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What is an Energy Efficient Window

Did you know that up to 20% of your home’s heat can be lost through your windows?

Coming into the colder months, you may start noticing the draughts, cold spots and condensation appearing throughout your home.

As much as it is a big investment, now is the perfect time to think about replacing your old windows. However, they are a long-term purchase, so it’s important to get it right!

Looking round, you will see everything from BFRC ratings to U-Values, WER ratings to simply ‘our windows are energy efficient’ but what do they all mean? And how do you know that what you’re buying is really going to keep you warm this winter and reduce those energy bills?

Well, here’s the science…

A window features 2 components, which are key to energy efficiency

  • PVCu frames
  • Glazing

Let’s start with the PVCu frame

SolarFrame’s innovative window frames aren’t completely hollow as you may think, they feature multiple “chambers”.

These chambers prevent the cold outside from being transferred into warm homes because they break up mini convection currents and lock in pockets of air.

But what does that mean?

This essentially means the cold air will be at its coldest point on the outside, and gradually remains a consistent but slightly warmer temperate throughout the profile. This keeps your well-earned warm air, on the inside and staying in your home.

The glazing also plays a huge part in keeping you warm and toasty throughout the winter months. Double glazing (or triple) refers to the number of layers of glass that are used in the window. If you look at the glazing units in modern windows, you will see a strip of material in between the panes.

This material not only spaces the glazed panels, but also helps prevent the transfer of heat. The space created between the panes of glazing, is then filled with gas, usually either air, argon or krypton – which again adds to the energy efficiency.

Can you know how energy efficient a window is just by looking at it?

You can’t! But there are many tests our windows go through and then are given ratings.

You may have seen what is called a ‘U-value’. The lower this is, the more energy efficient a window is. A U-value is the measure of the heat loss in watts (W) per square metre (m²) of material when the temperature in kelvins (K) outside is at least 1 degree cooler. You will see it written as W/m²K!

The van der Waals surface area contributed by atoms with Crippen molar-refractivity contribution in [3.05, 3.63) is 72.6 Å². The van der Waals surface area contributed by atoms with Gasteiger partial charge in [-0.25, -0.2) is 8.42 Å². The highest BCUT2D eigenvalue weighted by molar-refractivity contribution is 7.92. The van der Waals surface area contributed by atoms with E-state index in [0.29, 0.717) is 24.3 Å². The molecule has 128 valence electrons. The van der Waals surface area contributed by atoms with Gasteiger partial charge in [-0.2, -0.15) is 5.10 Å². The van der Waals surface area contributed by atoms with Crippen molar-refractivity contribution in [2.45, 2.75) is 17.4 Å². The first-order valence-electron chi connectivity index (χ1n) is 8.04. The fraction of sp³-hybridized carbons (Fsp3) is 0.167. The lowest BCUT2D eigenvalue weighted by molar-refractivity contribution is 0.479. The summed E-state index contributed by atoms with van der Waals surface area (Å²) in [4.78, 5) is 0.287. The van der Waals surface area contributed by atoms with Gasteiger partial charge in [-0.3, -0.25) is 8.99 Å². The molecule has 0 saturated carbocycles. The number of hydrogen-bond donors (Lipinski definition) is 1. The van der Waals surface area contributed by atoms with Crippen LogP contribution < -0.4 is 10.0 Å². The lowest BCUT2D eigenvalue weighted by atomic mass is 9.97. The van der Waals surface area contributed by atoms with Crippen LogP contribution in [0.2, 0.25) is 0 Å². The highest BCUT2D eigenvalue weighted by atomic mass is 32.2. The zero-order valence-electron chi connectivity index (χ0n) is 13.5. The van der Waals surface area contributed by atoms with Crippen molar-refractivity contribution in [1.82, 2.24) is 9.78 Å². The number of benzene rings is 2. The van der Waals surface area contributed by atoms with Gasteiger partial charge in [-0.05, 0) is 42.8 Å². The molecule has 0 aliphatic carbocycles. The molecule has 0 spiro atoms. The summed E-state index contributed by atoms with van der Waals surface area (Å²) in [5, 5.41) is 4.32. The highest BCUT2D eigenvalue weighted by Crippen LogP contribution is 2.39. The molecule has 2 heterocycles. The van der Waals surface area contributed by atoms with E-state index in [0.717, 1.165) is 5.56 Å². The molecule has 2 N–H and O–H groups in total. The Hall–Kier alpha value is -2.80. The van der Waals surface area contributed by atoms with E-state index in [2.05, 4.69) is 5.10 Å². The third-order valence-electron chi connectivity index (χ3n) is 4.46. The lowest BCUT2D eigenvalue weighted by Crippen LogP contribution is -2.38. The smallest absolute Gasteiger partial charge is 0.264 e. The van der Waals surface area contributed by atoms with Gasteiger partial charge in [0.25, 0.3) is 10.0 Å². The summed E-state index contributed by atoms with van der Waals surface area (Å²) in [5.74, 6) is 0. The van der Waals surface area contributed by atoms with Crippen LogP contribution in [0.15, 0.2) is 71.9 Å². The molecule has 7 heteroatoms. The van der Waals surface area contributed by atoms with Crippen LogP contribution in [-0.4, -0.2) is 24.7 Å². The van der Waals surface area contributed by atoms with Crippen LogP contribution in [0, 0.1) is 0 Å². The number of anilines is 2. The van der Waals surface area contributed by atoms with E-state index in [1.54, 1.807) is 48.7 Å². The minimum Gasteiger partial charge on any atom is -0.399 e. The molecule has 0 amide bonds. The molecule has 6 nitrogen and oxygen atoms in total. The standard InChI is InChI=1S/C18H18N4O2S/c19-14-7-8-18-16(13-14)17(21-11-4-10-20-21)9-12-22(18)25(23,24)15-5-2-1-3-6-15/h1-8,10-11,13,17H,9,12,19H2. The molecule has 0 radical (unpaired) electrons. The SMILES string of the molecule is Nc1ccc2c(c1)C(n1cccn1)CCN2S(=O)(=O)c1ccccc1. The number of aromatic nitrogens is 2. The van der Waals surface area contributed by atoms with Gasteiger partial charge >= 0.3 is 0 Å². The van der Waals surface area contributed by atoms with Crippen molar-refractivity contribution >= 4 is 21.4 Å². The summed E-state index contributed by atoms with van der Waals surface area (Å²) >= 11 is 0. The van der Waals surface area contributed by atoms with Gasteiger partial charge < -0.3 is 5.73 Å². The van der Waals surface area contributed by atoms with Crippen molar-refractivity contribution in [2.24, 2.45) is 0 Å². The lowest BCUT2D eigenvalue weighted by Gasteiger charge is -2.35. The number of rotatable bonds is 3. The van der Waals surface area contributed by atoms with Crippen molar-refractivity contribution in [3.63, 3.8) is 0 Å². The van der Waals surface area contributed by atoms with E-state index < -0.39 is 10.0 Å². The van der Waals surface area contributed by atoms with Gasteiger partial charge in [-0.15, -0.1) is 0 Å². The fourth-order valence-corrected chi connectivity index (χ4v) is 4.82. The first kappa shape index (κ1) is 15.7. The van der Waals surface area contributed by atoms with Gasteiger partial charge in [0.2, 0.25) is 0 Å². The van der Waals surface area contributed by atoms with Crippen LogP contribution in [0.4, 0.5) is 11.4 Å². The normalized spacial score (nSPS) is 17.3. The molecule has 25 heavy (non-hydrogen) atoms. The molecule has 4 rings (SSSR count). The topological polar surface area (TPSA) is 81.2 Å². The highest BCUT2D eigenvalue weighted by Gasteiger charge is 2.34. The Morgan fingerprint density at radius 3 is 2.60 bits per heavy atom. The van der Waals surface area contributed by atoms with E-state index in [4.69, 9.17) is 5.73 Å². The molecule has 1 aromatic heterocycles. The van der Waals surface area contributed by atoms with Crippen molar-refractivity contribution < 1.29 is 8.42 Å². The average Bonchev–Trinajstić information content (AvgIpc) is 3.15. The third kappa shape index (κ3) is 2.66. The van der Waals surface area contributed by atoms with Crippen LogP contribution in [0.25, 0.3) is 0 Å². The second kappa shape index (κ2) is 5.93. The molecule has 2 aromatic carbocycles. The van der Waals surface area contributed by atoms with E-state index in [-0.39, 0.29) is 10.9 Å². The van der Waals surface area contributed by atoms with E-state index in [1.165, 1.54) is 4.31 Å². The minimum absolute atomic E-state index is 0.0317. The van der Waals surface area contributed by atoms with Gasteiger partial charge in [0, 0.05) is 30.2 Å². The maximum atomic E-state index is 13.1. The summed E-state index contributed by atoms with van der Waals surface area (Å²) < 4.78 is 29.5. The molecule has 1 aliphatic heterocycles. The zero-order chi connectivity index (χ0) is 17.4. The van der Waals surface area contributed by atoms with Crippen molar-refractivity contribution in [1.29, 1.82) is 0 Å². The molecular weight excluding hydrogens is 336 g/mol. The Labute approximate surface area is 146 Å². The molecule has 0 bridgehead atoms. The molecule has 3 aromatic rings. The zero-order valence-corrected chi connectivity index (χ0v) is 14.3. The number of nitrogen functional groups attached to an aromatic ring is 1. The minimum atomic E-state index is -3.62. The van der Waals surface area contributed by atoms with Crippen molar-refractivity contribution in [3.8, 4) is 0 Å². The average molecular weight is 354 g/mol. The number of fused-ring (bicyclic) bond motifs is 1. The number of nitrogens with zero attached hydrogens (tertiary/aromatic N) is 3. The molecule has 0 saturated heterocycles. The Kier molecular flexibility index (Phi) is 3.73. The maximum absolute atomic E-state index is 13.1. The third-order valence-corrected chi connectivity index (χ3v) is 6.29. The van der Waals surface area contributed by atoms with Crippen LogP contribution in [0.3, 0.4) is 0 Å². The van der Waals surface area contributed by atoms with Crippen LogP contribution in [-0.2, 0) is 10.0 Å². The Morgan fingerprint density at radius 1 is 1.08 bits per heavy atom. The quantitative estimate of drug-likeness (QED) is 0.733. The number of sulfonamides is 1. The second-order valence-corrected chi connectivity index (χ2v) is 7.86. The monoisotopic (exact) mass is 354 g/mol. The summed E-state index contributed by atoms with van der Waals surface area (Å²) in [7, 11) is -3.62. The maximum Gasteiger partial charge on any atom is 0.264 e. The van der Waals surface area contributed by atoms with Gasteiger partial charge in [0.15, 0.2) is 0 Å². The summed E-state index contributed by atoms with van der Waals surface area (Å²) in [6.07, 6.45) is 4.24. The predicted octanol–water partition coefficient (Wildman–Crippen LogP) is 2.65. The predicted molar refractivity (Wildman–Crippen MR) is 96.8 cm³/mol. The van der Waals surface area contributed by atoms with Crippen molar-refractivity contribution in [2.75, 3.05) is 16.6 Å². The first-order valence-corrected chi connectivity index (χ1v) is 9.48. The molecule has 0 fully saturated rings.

Old double-glazed windows, have an average U-value of between 2.8 and 3.0W/m²K, modern PVCu windows as low as 0.8W/m²K – quite a difference!

There is also what is known as a G-value. This evaluates how well your windows capture the heat. For example, a window with no glazing would have a G-Value of 1, which would mean it gains 100% of the heat. Likewise a G-value of 0 would be in the case of a completely opaque material. The majority of windows, will have a G-value of between 0.2 and 0.7 depending on the type of glazing used.

Any other measures?

Yes there is! Another key rating is the air permeability. This is a simpler test, which involves measuring how much air can pass through a window at different pressures, in other words, how draughty is it (or isn’t)!

The window is the given a Window Energy Rating (WER) by the British Fenestration Ratings Council (BFRC), this is calculated by:

WER = Solar Gain – (U-value + air leakage)

To keep things simple, this is then show as a banded rating, which runs from A++ to G and displayed on a rainbow label – similar to the ones you would find on your fridge, freezer and other white goods.

You’ll be pleased to know that SolarFrame windows are A rated as standard.

This means they are super energy efficient. Because we are also a FENSA approved installer, you apply for your own BFRC certificate once your new windows have been installed. Keep it safe should you sell your house. Not only are SolarFrame windows energy efficient, they are also safe and secure and fitted with multi-point locking as standard. They’re also available in a stunning range styles and colours perfect for any home whether traditional or contemporary.

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